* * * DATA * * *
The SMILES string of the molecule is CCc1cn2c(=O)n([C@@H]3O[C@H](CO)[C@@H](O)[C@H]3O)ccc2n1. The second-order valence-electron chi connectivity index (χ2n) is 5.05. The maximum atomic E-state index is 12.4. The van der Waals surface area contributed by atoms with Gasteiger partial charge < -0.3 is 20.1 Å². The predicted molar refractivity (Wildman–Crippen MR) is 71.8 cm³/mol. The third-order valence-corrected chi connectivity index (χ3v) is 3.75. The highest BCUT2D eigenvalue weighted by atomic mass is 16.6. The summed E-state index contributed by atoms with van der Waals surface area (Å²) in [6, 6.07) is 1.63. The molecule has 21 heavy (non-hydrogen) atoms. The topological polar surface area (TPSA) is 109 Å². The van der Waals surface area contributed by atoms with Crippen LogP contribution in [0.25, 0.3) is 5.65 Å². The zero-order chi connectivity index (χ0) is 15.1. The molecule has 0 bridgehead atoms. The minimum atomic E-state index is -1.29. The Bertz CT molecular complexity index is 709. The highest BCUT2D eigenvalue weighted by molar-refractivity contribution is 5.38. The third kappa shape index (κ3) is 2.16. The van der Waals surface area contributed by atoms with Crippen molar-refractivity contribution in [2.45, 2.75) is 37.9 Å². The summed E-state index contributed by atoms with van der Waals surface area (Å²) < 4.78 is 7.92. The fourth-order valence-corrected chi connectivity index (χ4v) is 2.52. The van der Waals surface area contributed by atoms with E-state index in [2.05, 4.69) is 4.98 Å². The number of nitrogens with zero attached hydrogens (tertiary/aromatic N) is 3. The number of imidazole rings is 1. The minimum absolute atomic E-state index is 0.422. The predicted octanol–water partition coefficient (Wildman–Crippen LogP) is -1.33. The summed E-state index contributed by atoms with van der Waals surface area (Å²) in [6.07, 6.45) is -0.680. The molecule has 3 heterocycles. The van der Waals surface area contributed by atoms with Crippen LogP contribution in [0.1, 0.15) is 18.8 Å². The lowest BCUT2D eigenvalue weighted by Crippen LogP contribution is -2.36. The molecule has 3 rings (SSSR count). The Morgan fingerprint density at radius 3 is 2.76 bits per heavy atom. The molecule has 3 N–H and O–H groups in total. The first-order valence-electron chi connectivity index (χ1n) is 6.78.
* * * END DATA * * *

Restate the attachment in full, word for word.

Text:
The SMILES string of the molecule is CCc1cn2c(=O)n([C@@H]3O[C@H](CO)[C@@H](O)[C@H]3O)ccc2n1. The second-order valence-electron chi connectivity index (χ2n) is 5.05. The maximum atomic E-state index is 12.4. The van der Waals surface area contributed by atoms with Gasteiger partial charge < -0.3 is 20.1 Å². The predicted molar refractivity (Wildman–Crippen MR) is 71.8 cm³/mol. The third-order valence-corrected chi connectivity index (χ3v) is 3.75. The highest BCUT2D eigenvalue weighted by atomic mass is 16.6. The summed E-state index contributed by atoms with van der Waals surface area (Å²) in [6, 6.07) is 1.63. The molecule has 21 heavy (non-hydrogen) atoms. The topological polar surface area (TPSA) is 109 Å². The van der Waals surface area contributed by atoms with Crippen LogP contribution in [0.25, 0.3) is 5.65 Å². The zero-order chi connectivity index (χ0) is 15.1. The molecule has 0 bridgehead atoms. The minimum atomic E-state index is -1.29. The Bertz CT molecular complexity index is 709. The highest BCUT2D eigenvalue weighted by molar-refractivity contribution is 5.38. The third kappa shape index (κ3) is 2.16. The van der Waals surface area contributed by atoms with Crippen molar-refractivity contribution in [2.45, 2.75) is 37.9 Å². The summed E-state index contributed by atoms with van der Waals surface area (Å²) < 4.78 is 7.92. The fourth-order valence-corrected chi connectivity index (χ4v) is 2.52. The van der Waals surface area contributed by atoms with E-state index in [2.05, 4.69) is 4.98 Å². The number of nitrogens with zero attached hydrogens (tertiary/aromatic N) is 3. The number of imidazole rings is 1. The minimum absolute atomic E-state index is 0.422. The predicted octanol–water partition coefficient (Wildman–Crippen LogP) is -1.33. The summed E-state index contributed by atoms with van der Waals surface area (Å²) in [6.07, 6.45) is -0.680. The molecule has 3 heterocycles. The van der Waals surface area contributed by atoms with Crippen LogP contribution in [0.1, 0.15) is 18.8 Å². The lowest BCUT2D eigenvalue weighted by Crippen LogP contribution is -2.36. The molecule has 3 rings (SSSR count). The Morgan fingerprint density at radius 3 is 2.76 bits per heavy atom. The molecule has 3 N–H and O–H groups in total. The first-order valence-electron chi connectivity index (χ1n) is 6.78.